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Ann Thorac Surg. 2014 Jun;97(6):2129-33. doi: 10.1016/j.athoracsur.2013.10.046. Epub 2014 Jan 10.

Growth of diminutive central pulmonary arteries after right ventricle to pulmonary artery homograft implantation.

Author information

  • 1Department of Cardiovascular Surgery, Children's National Medical Center, Washington, DC. Electronic address: nhhibino@gmail.com.
  • 2Department of Cardiovascular Surgery, Children's National Medical Center, Washington, DC.



The management of tetralogy of Fallot, pulmonary atresia, and major aortopulmonary collateral arteries is controversial because of the wide variability of pulmonary artery (PA) and major aortopulmonary collateral arteries morphology. Several different staged strategies have been used to promote growth of diminutive PA branches. We have preferred a right ventricular (RV)-PA homograft for symmetrical growth of the central PA branches. In this study we evaluated the success of this strategy.


Between 2006 and 2012, 23 patients with pulmonary atresia and diminutive PAs underwent RV-PA homograft implantation. Median age was 2 months (range, 4 days to 18 months), and median body weight was 5.1 kg (range, 1.7 to 8.5 kg). The type of homograft was aortic in 8, pulmonary in 6, and femoral vein in 9. The mean diameter of the homograft was 10.5 mm (range, 6 to 16 mm). All procedures were performed on cardiopulmonary bypass. The PA diameter was measured at the time of the operation and subsequent catheterization.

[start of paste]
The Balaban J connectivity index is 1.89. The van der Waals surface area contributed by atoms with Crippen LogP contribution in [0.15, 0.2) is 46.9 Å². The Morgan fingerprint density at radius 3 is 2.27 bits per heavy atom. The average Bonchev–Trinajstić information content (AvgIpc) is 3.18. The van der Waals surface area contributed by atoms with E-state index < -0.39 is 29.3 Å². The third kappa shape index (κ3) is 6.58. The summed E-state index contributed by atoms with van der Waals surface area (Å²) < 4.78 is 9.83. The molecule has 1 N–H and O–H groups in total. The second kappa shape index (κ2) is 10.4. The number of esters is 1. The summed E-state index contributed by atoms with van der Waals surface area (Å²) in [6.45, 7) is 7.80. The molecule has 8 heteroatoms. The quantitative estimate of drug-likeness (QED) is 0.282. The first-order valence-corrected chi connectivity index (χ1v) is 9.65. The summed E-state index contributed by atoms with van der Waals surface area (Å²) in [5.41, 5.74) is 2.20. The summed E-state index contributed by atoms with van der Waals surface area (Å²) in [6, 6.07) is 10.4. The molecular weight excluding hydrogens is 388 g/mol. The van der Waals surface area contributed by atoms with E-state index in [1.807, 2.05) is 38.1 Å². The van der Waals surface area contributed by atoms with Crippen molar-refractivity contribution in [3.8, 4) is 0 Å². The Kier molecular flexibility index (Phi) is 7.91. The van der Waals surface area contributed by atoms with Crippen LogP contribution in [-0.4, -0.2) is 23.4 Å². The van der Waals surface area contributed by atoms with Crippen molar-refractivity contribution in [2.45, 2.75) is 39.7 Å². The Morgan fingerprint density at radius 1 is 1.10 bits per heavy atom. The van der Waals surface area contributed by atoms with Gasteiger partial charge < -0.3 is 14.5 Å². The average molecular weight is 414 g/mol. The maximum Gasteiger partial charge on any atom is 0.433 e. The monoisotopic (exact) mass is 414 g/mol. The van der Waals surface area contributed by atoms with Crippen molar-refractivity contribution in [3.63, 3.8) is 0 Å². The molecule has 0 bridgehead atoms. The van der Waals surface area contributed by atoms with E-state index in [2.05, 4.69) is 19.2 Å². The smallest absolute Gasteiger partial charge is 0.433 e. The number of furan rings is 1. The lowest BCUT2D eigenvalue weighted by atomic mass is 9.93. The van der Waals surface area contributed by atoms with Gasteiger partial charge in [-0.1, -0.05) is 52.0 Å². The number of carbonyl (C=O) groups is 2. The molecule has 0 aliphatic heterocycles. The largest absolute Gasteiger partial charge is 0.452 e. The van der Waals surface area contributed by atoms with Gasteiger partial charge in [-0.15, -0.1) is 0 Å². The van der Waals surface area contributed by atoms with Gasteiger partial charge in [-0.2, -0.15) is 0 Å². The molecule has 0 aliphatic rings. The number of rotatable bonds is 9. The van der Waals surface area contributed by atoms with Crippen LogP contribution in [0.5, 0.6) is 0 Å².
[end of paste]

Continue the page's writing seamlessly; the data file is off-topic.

The median size of the branch PA was 2.1 mm. In the 18 patients who had serial assessment of PA size, the right PA increased by 307% ± 184%, the left PA increased by 283% ± 139%, and the Nakata index increased from 28.8 ± 20.1 mm(2)/m(2) to 253 ± 96 mm(2)/m(2) during a median period of 347 days (range, 44 to 1,520 days). The PA growth ratio (PA growth in mm/mo) was similar between the right PA (0.42 ± 0.46 mm/mo) and the left PA (0.43 ± 0.47 mm/mo). There was no acute conduit failure. Seventeen patients required 28 percutaneous interventions for embolization of an aortopulmonary collateral or stenosis of the conduit or PA. There were no hospital deaths. Three patients died late after other procedures during a mean follow-up of 44.7 months. Twenty patients (87%) have undergone complete repair to date.


RV-PA homograft implantation can be performed in neonates and infants with minimal risk of acute occlusion. The RV-PA homograft promotes rapid and balanced growth of central pulmonary arteries leading to complete repair in most patients.

Copyright © 2014 The Society of Thoracic Surgeons. Published by Elsevier Inc. All rights reserved.

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